Even though all CVCs talk about the strategic benefits of investing in startups, it is not always easy to convince the C-suite that the value is only financial. One of Maia’s first jobs at Novozymes was to show that the quantifiable value did not come just from selling your position in a startup.

“The main tangible value will be coming generally from partnerships and collaborations that lead us to be selling new products, to be reducing our operating costs, to be launching products faster to market, to be protecting market share. So there will be aspects that we can quantify. They’re tangible and that have an impact on the business,” he says.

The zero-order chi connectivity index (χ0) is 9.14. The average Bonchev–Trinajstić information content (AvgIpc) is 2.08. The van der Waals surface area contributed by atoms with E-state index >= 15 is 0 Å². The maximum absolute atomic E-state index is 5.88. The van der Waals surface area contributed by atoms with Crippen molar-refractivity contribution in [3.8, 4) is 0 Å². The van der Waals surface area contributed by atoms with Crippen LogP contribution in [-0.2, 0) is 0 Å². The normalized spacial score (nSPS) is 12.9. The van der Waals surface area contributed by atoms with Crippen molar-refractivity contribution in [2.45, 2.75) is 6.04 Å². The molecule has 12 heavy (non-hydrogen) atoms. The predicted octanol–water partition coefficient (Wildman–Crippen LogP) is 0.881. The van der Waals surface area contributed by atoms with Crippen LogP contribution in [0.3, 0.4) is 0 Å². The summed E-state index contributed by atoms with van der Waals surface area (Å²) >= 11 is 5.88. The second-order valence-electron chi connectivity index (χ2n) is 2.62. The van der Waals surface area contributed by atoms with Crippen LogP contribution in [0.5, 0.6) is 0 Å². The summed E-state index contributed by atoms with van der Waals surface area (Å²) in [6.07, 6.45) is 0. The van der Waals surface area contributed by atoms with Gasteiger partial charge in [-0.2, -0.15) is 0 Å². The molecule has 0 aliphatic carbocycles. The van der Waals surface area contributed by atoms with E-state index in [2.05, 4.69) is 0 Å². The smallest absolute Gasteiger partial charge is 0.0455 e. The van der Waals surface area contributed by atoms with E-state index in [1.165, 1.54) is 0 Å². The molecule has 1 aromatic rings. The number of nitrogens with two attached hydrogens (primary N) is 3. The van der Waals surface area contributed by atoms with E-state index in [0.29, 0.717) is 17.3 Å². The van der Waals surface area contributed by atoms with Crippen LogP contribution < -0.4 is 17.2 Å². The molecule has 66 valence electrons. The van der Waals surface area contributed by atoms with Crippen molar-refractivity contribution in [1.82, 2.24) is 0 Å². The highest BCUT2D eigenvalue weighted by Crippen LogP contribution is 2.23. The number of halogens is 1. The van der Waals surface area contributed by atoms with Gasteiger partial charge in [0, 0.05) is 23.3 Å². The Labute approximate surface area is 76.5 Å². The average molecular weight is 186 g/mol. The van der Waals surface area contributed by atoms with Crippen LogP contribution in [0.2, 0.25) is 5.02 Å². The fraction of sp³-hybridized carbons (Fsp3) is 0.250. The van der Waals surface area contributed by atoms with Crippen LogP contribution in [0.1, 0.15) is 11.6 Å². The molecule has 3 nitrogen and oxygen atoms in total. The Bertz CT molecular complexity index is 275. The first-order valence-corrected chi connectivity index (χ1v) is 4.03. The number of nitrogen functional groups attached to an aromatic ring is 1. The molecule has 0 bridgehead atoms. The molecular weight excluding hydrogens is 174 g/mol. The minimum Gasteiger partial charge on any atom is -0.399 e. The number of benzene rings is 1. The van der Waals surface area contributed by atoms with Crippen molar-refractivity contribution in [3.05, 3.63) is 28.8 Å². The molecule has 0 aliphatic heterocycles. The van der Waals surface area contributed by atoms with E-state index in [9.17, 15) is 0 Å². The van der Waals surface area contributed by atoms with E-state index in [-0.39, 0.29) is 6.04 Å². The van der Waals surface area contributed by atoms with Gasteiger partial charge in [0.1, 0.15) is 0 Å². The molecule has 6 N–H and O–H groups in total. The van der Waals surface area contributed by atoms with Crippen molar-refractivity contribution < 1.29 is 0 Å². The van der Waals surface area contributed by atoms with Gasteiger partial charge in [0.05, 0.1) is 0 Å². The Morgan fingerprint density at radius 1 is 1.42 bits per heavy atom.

In many ways, the fact that Maia’s unit ended up being shuffled across four different C-level portfolios during his time at Novozymes, was helpful. He go an insight into how different functions of the business – whether new business development, R&D, financial or operations – approached venture investing. This ended up being crucial when it came time to make the case for the CVC unit after each restructuring.

“The value proposition was the same with some tweaks in language to basically get the stakeholders to also to understand what you’re actually doing,” he says.

“It might sound obvious to us because we are working in the CVC space, but corporates have very different levels of understanding of what a corporate VC actually does and what is required for you to go out there and deploy capital, and the reputational aspect and all of those elements. So you have to be able to massage the value proposition even though the ultimate goals are the same,” Maia says.

Handling baggage